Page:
This is really all-out disgusting : the puddles of phlegm that guys hulk up on the sidewalk, although maybe worse is hearing it happen. I'd rather step in dogshit. Barefoot.

5. What one thing can you never see yourself doing that other people do?
"Reality" television. I can't stand those shows with every fiber of my being.

Yours, &c., LC at 05:25 PM | Memes

September 08, 2002

More tinkering to the Armoire:

More tinkering to the Armoire: rearrangements and additions of links, and, after much anticipation of its completion by the artist, my portrait. ;)

Yours, &c., LC at 09:19 AM | Admin

Do you ever get caught

Do you ever get caught by a song and have to listen to it over and over, when even the radio doesn't seem to be playing it enough? I confess a weakness for catchy, jaunty, usually sugar-saturated pop music. Maybe your song is crap, but I will fall for your hook anyway.

So Duncan Sheik has just released a new album, Daylight, which isn't crap by the way. I'm absolutely hooked on the first single, "On a High." (If you like, check out Duncan's site and you can hear the song in full and see the video, sparkly and colorful and set in a karaoke bar.) I love this song - I get this musical, fizzy rush that makes me start bopping my head and flailing my arms around. But this giddy ditty has a catch - it's about being in denial, of being really caught up in the rush of a relationship, a "conspiracy of happiness" that's really, well, just a high. But there are enough fluffy singles out there, so I'm quite happy to have a bit of edge in my sugar-pop.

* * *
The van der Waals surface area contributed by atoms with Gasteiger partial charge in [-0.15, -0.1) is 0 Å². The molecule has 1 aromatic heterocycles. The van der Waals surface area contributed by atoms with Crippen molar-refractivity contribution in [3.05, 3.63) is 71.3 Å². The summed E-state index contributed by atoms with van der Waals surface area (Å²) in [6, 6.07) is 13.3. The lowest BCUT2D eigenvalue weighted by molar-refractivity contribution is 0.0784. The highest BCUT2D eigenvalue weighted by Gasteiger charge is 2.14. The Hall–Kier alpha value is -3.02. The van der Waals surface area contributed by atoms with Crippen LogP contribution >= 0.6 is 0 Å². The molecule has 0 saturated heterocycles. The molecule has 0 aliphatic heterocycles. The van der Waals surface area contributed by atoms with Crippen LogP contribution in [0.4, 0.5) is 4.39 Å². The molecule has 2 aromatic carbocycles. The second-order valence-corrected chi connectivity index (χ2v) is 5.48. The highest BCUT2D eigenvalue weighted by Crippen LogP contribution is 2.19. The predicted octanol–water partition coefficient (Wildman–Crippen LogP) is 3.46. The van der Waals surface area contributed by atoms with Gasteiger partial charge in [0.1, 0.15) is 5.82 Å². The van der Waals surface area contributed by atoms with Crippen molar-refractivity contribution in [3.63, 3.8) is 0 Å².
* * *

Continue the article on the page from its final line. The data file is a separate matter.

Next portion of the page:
Yours, &c., LC at 10:02 AM | Music

Saw Possession this weekend. Jeremy

Saw Possession this weekend. Jeremy Northam and Jennifer Ehle are the stronger actors, though their roles are smaller. With Ehle, all the acting seems to radiate out of her eyes - the rest of her could be quite still. Jeremy also has lovely, poetic hair - not that Fabio-type stuff, but more like Shelley or Byron. I'm still rather peeved the film left out his bare chest, but perhaps that will appear in the deleted scenes on the DVD. Also caught My Big Fat Greek Wedding. Chockful of belly laughs - although thank goodness I didn't have these problems at my own (tiny, non-Greek) wedding.

I'm also really thrilled that Pete Sampras won the U.S. Open. I only wish I'd gotten to see the match.